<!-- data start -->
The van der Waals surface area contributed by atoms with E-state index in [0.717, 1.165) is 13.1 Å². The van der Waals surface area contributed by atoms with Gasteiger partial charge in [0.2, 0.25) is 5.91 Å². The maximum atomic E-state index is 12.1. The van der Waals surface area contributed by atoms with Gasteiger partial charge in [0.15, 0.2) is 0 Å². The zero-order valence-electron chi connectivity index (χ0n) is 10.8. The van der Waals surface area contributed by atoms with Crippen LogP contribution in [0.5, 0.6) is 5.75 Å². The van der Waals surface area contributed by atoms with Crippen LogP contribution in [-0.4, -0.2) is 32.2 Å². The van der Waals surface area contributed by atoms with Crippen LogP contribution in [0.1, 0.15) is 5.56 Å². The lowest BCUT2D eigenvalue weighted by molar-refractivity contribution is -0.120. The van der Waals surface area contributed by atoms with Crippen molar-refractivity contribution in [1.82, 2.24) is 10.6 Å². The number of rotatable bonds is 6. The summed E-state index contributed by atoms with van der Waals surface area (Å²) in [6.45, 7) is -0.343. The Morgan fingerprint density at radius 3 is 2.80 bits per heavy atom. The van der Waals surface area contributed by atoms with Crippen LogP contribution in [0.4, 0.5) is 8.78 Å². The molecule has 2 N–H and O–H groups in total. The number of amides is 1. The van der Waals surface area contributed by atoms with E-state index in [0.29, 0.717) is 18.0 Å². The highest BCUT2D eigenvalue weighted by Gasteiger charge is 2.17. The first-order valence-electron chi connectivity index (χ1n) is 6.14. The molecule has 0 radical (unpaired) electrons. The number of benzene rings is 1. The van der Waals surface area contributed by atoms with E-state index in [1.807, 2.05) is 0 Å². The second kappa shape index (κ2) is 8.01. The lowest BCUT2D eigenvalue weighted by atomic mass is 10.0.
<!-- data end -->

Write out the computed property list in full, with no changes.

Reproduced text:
The van der Waals surface area contributed by atoms with E-state index in [0.717, 1.165) is 13.1 Å². The van der Waals surface area contributed by atoms with Gasteiger partial charge in [0.2, 0.25) is 5.91 Å². The maximum atomic E-state index is 12.1. The van der Waals surface area contributed by atoms with Gasteiger partial charge in [0.15, 0.2) is 0 Å². The zero-order valence-electron chi connectivity index (χ0n) is 10.8. The van der Waals surface area contributed by atoms with Crippen LogP contribution in [0.5, 0.6) is 5.75 Å². The van der Waals surface area contributed by atoms with Crippen LogP contribution in [-0.4, -0.2) is 32.2 Å². The van der Waals surface area contributed by atoms with Crippen LogP contribution in [0.1, 0.15) is 5.56 Å². The lowest BCUT2D eigenvalue weighted by molar-refractivity contribution is -0.120. The van der Waals surface area contributed by atoms with Crippen molar-refractivity contribution in [1.82, 2.24) is 10.6 Å². The number of rotatable bonds is 6. The summed E-state index contributed by atoms with van der Waals surface area (Å²) in [6.45, 7) is -0.343. The Morgan fingerprint density at radius 3 is 2.80 bits per heavy atom. The van der Waals surface area contributed by atoms with Crippen LogP contribution in [0.4, 0.5) is 8.78 Å². The molecule has 2 N–H and O–H groups in total. The number of amides is 1. The van der Waals surface area contributed by atoms with E-state index in [0.29, 0.717) is 18.0 Å². The highest BCUT2D eigenvalue weighted by Gasteiger charge is 2.17. The first-order valence-electron chi connectivity index (χ1n) is 6.14. The molecule has 0 radical (unpaired) electrons. The number of benzene rings is 1. The van der Waals surface area contributed by atoms with E-state index in [1.807, 2.05) is 0 Å². The second kappa shape index (κ2) is 8.01. The lowest BCUT2D eigenvalue weighted by atomic mass is 10.0.